In Major League Baseball there is a team called the Washington Nationals. What is a National? In economics a national is a person who is a citizen of a nation. US citizens are US nationals.
US nationals may use some of their resources inside the borders of other countries. In the functional distribution of income, where the resource is used has been ignored. These measures actually include income earned by nationals working in another country and ignores “domestic” work done by foreigners. This functional distribution of income (plus the taxes on production and imports) thus needs to be adjusted before we have the GDP.
Net foreign factor income = US citizens income earned abroad minus foreign citizens income earned in US.
Similar to how we included imports in C, I and G in the expenditure approach and subtracted it out later, when wages, rent, interest and profit are earned it includes those values for all nationals, whether the funds are earned in the US or abroad. BUT, GDP is a measure of production within the borders. National income was income of nationals in and out of the border. SOOOOO, we have to subtract out the income of US citizens that was earned abroad. Plus income earned by foreigners working here must be added because they worked in the domestic economy. This means we have national income – NFFI so far in our income approach to GDP.
Capital goods are things like large machines, pieces of equipment, and other tools we made to help us make other stuff. These goods do not wear out totally each year, but they wear out gradually over time. But, part of the income generated by production this year is set aside to ultimately replace the worn out equipment. This must be added into national income so income = production value.
Finally, we have income approach to GDP = national income – NFFI + depreciation + a fudge factor or statistical discrepancy.
Let’s note that corporate profits usually gets broken up into 3 categories at the national level: Some of the profit is paid in tax, some is given to corporate owners in the form of dividends and the rest is retained, or undistributed by the corporation.
So, GDP = C + I + G + Xn = national income – NFFI + depreciation + a fudge factor or statistical discrepancy.
Net domestic product = NDP = GDP – depreciation.
National income = NDP – statistical discrepancy + NFFI.
Personal income = national income - taxes on production and imports – social security contributions – corporate profits tax and undistributed profits + transfer payments (like social security income).
Disposable income = personal income – personal taxes and can be either consumed or saved.
Note from definition of disposable income that disposable income + personal Taxes = personal income.
Here we look at why and how the GDP is converted to RGPD.
Let’s start with a very simple example here. Say in our economy only computers are made. Say in year 1 that 10 computers are made and each is sold for $1000.
GDP year 1, GDP1 = $1000(10) = $10,000.
In year 2 say 12 computers are made and each sells for $1100 for a GDP = GDP2 = $1100(12) = $13200.
Now on the previous screen we could take the percentage change in GDP to see the growth in production. To get the percentage change in anything take (later value - earlier value) and divide by the earlier value.
So the % change in GDP = (13200 - 10000)/10000 = .32 or 32%.
But wait, we went from 10 to 12 computers or a
(12-10)/10 = .2 or 20% increase.
By looking at the % change in GDP it appears output went up 32%. But we know in this simple example output only went up 20%. The reason the GDP went up more than 20% in our example is because the price level also went up.
The price level increasing makes it look like GDP went up more than it did. So the price level change can confuse us about the size of the change in the GDP. In fact it is possible that output falls and prices go up so much that GDP increases, while in fact output fell.
Remember that we take market value in GDP because the list of products is too long. But now using prices may distort the GDP as a measure of production – this is a problem of measurement.
Let’s return to the example we had with computers but always use base year prices. The GDP we calculate is called RGDP (say the base year price is $500).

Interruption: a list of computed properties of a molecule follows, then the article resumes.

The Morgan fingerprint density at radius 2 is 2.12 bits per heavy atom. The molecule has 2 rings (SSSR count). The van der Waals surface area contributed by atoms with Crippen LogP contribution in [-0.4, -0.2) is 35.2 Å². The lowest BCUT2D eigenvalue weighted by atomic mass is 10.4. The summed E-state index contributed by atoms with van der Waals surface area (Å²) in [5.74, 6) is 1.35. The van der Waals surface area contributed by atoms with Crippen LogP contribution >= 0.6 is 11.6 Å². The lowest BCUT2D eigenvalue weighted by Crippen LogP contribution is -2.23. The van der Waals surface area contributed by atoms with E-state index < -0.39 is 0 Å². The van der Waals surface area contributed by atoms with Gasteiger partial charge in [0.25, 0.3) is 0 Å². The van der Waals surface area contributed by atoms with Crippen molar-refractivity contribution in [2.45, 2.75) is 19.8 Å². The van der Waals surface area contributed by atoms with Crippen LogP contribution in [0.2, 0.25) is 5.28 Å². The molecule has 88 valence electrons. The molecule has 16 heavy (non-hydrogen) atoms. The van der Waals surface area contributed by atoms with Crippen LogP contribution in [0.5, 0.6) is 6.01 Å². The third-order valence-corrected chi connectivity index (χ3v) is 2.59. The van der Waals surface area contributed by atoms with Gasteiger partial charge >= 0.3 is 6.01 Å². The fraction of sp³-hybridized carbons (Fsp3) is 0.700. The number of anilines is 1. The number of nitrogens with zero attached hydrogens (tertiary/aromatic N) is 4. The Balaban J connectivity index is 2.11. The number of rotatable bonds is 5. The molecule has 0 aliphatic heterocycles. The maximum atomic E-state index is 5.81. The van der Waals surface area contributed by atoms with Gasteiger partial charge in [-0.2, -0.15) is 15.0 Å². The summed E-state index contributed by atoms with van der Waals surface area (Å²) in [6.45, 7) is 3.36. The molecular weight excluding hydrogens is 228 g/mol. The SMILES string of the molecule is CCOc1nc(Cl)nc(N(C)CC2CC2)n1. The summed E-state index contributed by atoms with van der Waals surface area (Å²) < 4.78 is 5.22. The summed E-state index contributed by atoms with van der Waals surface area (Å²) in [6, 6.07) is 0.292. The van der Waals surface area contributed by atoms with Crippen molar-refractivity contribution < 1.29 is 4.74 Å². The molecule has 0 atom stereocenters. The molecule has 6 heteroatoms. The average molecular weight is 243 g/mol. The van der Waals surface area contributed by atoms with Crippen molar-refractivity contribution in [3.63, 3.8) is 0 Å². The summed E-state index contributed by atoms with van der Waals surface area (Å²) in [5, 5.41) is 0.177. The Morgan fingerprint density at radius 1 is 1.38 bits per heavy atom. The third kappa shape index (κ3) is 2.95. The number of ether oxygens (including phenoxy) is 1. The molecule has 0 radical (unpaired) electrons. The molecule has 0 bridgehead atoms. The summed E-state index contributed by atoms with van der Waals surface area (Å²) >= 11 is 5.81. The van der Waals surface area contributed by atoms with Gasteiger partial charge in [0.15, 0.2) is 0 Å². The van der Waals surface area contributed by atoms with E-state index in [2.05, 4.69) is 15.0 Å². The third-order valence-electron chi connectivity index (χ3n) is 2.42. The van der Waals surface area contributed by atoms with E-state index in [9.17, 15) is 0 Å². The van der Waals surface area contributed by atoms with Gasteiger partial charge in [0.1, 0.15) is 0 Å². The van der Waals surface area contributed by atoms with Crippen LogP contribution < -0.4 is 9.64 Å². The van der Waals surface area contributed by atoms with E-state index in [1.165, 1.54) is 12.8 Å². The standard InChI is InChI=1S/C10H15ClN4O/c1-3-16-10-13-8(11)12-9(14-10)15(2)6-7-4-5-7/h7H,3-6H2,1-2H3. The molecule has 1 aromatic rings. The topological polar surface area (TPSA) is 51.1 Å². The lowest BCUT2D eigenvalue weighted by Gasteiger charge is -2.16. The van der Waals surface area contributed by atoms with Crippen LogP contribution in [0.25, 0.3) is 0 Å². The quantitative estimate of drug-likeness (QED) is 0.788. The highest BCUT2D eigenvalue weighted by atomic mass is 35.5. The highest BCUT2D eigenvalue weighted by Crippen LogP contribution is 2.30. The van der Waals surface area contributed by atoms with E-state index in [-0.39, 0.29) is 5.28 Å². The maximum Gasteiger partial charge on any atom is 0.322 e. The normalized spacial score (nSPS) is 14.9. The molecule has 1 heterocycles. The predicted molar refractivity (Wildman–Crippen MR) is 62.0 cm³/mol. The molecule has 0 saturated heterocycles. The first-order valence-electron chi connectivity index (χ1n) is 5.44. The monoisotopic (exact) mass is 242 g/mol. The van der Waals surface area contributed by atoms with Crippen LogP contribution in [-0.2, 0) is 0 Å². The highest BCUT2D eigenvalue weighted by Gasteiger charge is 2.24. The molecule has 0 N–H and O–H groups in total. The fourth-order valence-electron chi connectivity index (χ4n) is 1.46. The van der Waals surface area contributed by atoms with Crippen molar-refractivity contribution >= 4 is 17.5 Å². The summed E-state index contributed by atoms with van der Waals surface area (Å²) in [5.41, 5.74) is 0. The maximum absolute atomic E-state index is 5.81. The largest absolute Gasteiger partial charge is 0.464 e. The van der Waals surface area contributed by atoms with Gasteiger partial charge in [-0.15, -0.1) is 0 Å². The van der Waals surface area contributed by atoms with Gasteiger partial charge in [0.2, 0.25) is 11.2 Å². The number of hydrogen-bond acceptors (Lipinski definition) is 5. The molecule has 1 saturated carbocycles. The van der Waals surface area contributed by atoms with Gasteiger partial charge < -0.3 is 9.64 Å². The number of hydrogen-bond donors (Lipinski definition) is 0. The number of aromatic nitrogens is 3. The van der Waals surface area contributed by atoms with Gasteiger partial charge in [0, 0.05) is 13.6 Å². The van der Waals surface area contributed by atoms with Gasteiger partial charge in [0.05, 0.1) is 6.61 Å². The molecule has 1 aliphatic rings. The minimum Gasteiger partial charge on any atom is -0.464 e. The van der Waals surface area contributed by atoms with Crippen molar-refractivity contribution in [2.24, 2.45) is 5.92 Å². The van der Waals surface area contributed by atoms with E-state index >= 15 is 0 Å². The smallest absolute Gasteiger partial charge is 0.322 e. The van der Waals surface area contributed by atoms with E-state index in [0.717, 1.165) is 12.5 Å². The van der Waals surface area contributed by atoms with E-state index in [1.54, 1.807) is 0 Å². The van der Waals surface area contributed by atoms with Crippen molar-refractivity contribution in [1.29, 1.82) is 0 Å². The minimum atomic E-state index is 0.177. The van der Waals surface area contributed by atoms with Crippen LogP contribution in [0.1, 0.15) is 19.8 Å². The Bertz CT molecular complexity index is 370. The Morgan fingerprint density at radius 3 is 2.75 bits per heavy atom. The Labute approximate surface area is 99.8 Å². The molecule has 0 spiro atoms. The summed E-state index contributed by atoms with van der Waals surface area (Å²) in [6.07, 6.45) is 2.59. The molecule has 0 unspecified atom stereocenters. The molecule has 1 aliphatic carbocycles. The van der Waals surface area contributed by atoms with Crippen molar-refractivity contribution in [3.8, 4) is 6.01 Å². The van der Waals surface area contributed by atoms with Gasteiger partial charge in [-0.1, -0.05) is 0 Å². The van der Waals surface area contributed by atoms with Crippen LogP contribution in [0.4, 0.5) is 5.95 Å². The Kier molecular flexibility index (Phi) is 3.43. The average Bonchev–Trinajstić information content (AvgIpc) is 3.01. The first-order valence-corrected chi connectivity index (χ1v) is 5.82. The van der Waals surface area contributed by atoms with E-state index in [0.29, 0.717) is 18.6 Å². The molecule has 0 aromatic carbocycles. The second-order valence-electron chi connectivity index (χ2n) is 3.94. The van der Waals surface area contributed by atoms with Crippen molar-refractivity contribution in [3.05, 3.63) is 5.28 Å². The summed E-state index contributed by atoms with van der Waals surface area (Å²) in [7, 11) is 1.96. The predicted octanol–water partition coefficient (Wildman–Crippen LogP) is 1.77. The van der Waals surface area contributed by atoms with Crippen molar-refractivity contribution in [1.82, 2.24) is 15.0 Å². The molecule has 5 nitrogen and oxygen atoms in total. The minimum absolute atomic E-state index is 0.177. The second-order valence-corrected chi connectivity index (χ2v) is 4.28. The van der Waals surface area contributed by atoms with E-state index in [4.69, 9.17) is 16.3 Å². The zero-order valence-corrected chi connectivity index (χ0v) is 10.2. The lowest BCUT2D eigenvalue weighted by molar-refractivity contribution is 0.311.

RGDP1 = $500(10) = $5,000
RGDP2 = $500(12) = $6,000.
The % change in RGDP = (6000 - 5000)/5000 = .2 or 20%. So by using the same prices in both years we only see the % change in output.
Nominal GDP in year t, or GDP in current dollars, uses the prices in year t. RGDP in year t, or GDP in constant dollars, uses the prices in the base year.
Even tough in our simple example we show how RGDP is calculated, when we look at the whole economy a different way is used. Here is how RGDP is calculated RGDPt = (GDPt/price index in year t)100.
The price index we use in this calculation is called the GDP deflator.
I want you to remember both calculations for getting RGDP.
RGDP is the real gross domestic product and is a broad measure of production or income in a national economy. RGDP is the total value of all goods and services produced in an economy over a period of time and expressed in terms of value that has been adjusted for the general increase in prices.
RGDP in trillions
This graph of RGDP is not totally accurate, but has a few features that reflect the true historical record.
1) Over the long haul, or long term, RGDP has moved upward and this is called economic growth. At this time let’s not concern ourselves with why this is so, let’s just note that it is so.
2) In the short term there are economic fluctuations - ups and downs in the level of RGDP. This shorter term pattern is often called the business cycle.
Remember the long term shows RDGP grow, but in the short term RGDP goes up and down along the long term trend. Again, the short term fluctuations make a pattern called the business cycle.
A recession is a fall in RGDP and as a rule of thumb the decline must occur for at least six months in row to be called a recession. The level of RGDP right before the recession is called the peak and when the recession has stopped the RGDP level is at its trough. From that point the economy expands to the next peak and the cycle begins again.
Note that each cycle is not of the same length.
During the year 2000 the economy experienced a record in that the longest time had passed by without a recession - something like 9 years. We did have a recession since 2000.
When is a recession a depression? When you are the person out of work. :) No, really though, a depression is just a severe or huge recession.
The 1929-1933 recession is called the Great Depression, and another severe recession hit around 1937. So the 1930’s where a pretty tough time in the US from the point of view of RGDP declines. Recessions since this time have been much less severe. The 1990-1991 recession was considered tame or mild compared to the experience of the 1930’s. Of course it was hard for some, but we are looking at the big picture here.